Steel Products Prices North America

North American Auto Assemblies Fall Further in December

Written by David Schollaert

North American auto assemblies declined 13.8% in December, slowing down for the second straight month. Last month’s assembly output was the second-lowest total in 2022 and just 3.4% higher year on year (YoY), according to LMC Automotive data.

December finished as the third consecutive month at more than one million units. Though inventories have improved, the market remains supply-constrained due to ongoing parts and supply shortages. The trend continues to push new-vehicle transaction prices higher, albeit at a slower pace than earlier this year.

The impact of the global semiconductor crisis on the North American automotive market was extensive, at times nearly bringing the industry to a halt. The early onset of the pandemic certainly slowed auto assemblies. However, the chip scarcity led to extensive production halts, delays, and inventory shortages.

Though at times slow, the recovery has been notable, especially over the past few months. But repeated declines in November and December’s production totals underscore there is still ground to be made up. When compared to the last “normal” year in 2019, production is down just 1.9%, a notable shift from a month prior when assembly totals were 11.8% behind.

North American vehicle production, including personal and commercial vehicles, totaled 1.033 million units in December, down from 1.199 million units in November, but better than the 999,515 units produced one year ago.

Below in Figure 1 is North American light-vehicle production since 2009 on a rolling 12-month basis with a YoY growth rate. Also included is the average monthly production, which includes seasonality since 2013.

AutoAssy Figure1

A short-term snapshot of assembly by nation and vehicle type is shown in the table below. It breaks down total North American personal and commercial vehicle production into US, Canadian, and Mexican components. It also includes the three- and 12-month growth rates for each and their momentum change.

The initial recovery from Covid’s early spread was significant, but the effect of the chip and parts shortage has been more extensive and prolonged. Through last September, growth rates for personal and commercial light vehicles were -25.8% and -8.4%, respectively. They have since recovered nicely, both posting steady gains.

For the three months through December, the growth rate for total personal and commercial vehicle assemblies in the USMCA region is up noticeably. On a 12-month basis, the story is a bit different but still improving.

AutoAssy Table1

Personal Vehicle Production

The longer-term picture of personal vehicle production across North America is shown below. The charts in Figure 2 show the total personal vehicle production for North America and the total for the US, Canada, and Mexico. Personal vehicle production in these three countries and their YoY growth rate are also displayed.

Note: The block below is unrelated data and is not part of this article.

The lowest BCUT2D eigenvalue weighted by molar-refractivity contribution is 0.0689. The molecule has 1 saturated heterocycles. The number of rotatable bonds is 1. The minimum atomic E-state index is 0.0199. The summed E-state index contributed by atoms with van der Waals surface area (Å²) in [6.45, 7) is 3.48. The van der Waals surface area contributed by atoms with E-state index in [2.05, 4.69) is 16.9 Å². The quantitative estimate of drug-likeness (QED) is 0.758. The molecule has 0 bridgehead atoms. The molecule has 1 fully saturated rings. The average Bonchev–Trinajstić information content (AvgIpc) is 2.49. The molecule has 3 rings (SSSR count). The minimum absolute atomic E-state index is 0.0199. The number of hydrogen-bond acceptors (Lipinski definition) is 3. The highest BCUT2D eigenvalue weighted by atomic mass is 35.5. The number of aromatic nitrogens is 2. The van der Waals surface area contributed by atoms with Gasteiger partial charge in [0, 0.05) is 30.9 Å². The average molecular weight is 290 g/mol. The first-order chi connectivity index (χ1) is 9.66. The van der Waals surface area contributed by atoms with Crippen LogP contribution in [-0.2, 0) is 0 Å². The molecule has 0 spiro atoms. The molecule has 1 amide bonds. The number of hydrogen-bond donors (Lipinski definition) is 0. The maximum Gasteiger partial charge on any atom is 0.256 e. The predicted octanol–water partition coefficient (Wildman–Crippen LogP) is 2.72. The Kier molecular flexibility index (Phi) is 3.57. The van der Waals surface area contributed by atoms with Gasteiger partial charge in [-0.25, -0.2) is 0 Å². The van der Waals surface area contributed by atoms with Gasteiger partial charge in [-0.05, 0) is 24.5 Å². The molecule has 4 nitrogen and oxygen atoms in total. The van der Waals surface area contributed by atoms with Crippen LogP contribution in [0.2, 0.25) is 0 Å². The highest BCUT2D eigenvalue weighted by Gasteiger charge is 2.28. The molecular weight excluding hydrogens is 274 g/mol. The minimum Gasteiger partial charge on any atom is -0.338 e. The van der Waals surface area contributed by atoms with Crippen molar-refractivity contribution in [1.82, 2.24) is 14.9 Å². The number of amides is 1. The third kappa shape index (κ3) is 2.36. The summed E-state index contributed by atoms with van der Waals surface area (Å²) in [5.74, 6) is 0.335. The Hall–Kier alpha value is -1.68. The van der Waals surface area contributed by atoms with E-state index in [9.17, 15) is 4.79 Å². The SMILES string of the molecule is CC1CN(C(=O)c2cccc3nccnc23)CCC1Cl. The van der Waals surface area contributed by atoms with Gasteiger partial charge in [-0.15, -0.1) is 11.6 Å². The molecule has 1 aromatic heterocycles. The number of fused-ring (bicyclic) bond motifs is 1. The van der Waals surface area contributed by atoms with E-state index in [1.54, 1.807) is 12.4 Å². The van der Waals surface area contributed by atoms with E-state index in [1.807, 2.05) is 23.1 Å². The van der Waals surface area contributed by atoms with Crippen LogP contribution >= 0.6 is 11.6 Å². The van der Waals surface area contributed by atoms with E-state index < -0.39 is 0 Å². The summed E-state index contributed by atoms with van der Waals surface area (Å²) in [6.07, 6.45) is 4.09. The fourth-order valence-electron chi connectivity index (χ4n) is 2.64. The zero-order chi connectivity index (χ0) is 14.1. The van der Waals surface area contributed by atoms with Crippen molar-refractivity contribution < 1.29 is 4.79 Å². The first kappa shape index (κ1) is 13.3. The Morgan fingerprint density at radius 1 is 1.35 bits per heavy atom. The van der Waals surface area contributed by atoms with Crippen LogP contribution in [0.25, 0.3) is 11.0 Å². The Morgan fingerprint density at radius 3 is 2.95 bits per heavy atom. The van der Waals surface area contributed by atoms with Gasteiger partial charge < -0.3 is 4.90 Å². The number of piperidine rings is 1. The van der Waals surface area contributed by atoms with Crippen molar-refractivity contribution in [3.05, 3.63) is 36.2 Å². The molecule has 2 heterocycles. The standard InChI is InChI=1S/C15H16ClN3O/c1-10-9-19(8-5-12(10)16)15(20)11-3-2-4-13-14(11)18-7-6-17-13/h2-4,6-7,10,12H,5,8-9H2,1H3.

In terms of personal vehicle production, the region saw a month-over-month (MoM) decrease in December.

The US saw the largest decrease in units produced in December vs. November, down 57,651 units (-9.9). It was followed by Mexico, down 33,593 units (-17.9%), and Canada, down 28,199 units (-26.3%) MoM.

Despite the negative results last month for the region, the annual growth rate in December was mixed. Mexico was ahead last month, showing a 12.3% growth rate, followed by the US, still expanding at 9.3% despite the MoM decline, while Canada’s growth rate was down 13.2%.

Production share across the region was largely unchanged. The US saw its personal vehicle production share of the North American market edge down by 0.3 percentage points to 69.2%. Mexico was up just 0.1 percentage point to a regional market share of 20.8%, and Canada was up 0.3 percentage points to 10.1%, respectively.

AutoAssy Figure2

Commercial Vehicle Production

Total commercial vehicle production for North America and the total for each nation within the region are shown in the first chart in Figure 3 on a rolling three-month basis. Commercial vehicle production in the US and Mexico and their YoY growth rates, as well as the production share for each nation in North America, are also shown.

Of note for the Canadian automotive sector: December marked the 14th month since Canada resumed commercial vehicle production after a 20-month production halt. Canada produced 8,286 light commercial vehicles in December, a 22.5% decrease from November, the highest total since resuming production in November 2021.

North American commercial vehicle production was down by 14.2% in December with a total of 277,920 units produced during the month, a decrease of 45,992 units MoM. This is the lowest monthly total for 2022. The US saw the largest decline MoM (-26,277 units, or -11.7%), followed by Mexico (-17,311 units, or -19.4%), and Canada (-2,404 units, or -22.5%).

The overall decline put the commercial production growth rate at 6.1% for the region. Though down more than 40% MoM, the result was still a vast improvement from the -8.4% growth rate seen a year ago.

The market share across the region was unchanged. The US held nearly three-quarters of the market, with a total share of 70.4%, followed by Mexico with a 26.6% share, and Canada with a 3% share in December.

Presently, Mexico exports just under 80% of its light-vehicle production. The US and Canada are the highest-volume destinations for Mexican exports.

AutoAssy Figure3

Editor’s Note: This report is based on data from LMC Automotive for automotive assemblies in the US, Canada, and Mexico. The breakdown of assemblies is “Personal” (cars for personal use) and “Commercial” (light vehicles less than 6.0 metric tons gross vehicle weight rating; heavy trucks and buses are not included).

By David Schollaert,

David Schollaert

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